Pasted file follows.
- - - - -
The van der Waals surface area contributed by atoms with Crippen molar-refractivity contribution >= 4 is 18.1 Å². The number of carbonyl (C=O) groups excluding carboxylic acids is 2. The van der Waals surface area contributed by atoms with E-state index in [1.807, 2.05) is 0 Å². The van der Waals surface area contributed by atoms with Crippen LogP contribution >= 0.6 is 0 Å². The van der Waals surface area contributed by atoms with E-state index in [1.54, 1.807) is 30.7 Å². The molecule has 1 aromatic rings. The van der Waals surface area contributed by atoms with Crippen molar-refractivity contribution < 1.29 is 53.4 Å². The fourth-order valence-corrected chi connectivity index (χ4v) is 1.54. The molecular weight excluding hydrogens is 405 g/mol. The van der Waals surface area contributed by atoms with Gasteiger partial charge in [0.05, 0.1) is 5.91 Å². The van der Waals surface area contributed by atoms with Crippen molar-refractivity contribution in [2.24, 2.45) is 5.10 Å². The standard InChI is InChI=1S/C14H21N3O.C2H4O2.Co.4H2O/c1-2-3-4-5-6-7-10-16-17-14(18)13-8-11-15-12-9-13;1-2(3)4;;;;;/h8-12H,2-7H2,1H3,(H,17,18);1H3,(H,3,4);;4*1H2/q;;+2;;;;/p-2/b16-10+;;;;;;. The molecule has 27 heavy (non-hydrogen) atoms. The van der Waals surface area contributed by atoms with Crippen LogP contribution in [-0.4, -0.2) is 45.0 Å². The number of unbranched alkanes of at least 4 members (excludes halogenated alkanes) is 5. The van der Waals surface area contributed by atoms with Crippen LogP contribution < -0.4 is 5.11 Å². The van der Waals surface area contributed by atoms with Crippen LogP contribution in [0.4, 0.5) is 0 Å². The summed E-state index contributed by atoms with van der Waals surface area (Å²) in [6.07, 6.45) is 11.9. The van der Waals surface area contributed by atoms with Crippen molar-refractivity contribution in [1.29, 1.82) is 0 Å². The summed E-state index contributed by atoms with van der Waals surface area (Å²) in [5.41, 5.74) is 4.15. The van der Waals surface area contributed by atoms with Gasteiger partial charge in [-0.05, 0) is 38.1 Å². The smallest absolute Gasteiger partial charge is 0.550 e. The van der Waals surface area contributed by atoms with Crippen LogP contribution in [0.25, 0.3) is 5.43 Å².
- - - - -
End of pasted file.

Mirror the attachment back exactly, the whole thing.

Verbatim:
The van der Waals surface area contributed by atoms with Crippen molar-refractivity contribution >= 4 is 18.1 Å². The number of carbonyl (C=O) groups excluding carboxylic acids is 2. The van der Waals surface area contributed by atoms with E-state index in [1.807, 2.05) is 0 Å². The van der Waals surface area contributed by atoms with Crippen LogP contribution >= 0.6 is 0 Å². The van der Waals surface area contributed by atoms with E-state index in [1.54, 1.807) is 30.7 Å². The molecule has 1 aromatic rings. The van der Waals surface area contributed by atoms with Crippen molar-refractivity contribution < 1.29 is 53.4 Å². The fourth-order valence-corrected chi connectivity index (χ4v) is 1.54. The molecular weight excluding hydrogens is 405 g/mol. The van der Waals surface area contributed by atoms with Gasteiger partial charge in [0.05, 0.1) is 5.91 Å². The van der Waals surface area contributed by atoms with Crippen molar-refractivity contribution in [2.24, 2.45) is 5.10 Å². The standard InChI is InChI=1S/C14H21N3O.C2H4O2.Co.4H2O/c1-2-3-4-5-6-7-10-16-17-14(18)13-8-11-15-12-9-13;1-2(3)4;;;;;/h8-12H,2-7H2,1H3,(H,17,18);1H3,(H,3,4);;4*1H2/q;;+2;;;;/p-2/b16-10+;;;;;;. The molecule has 27 heavy (non-hydrogen) atoms. The van der Waals surface area contributed by atoms with Crippen LogP contribution in [-0.4, -0.2) is 45.0 Å². The number of unbranched alkanes of at least 4 members (excludes halogenated alkanes) is 5. The van der Waals surface area contributed by atoms with Crippen LogP contribution < -0.4 is 5.11 Å². The van der Waals surface area contributed by atoms with Crippen LogP contribution in [0.4, 0.5) is 0 Å². The summed E-state index contributed by atoms with van der Waals surface area (Å²) in [6.07, 6.45) is 11.9. The van der Waals surface area contributed by atoms with Crippen molar-refractivity contribution in [1.29, 1.82) is 0 Å². The summed E-state index contributed by atoms with van der Waals surface area (Å²) in [5.41, 5.74) is 4.15. The van der Waals surface area contributed by atoms with Gasteiger partial charge in [-0.05, 0) is 38.1 Å². The smallest absolute Gasteiger partial charge is 0.550 e. The van der Waals surface area contributed by atoms with Crippen LogP contribution in [0.25, 0.3) is 5.43 Å².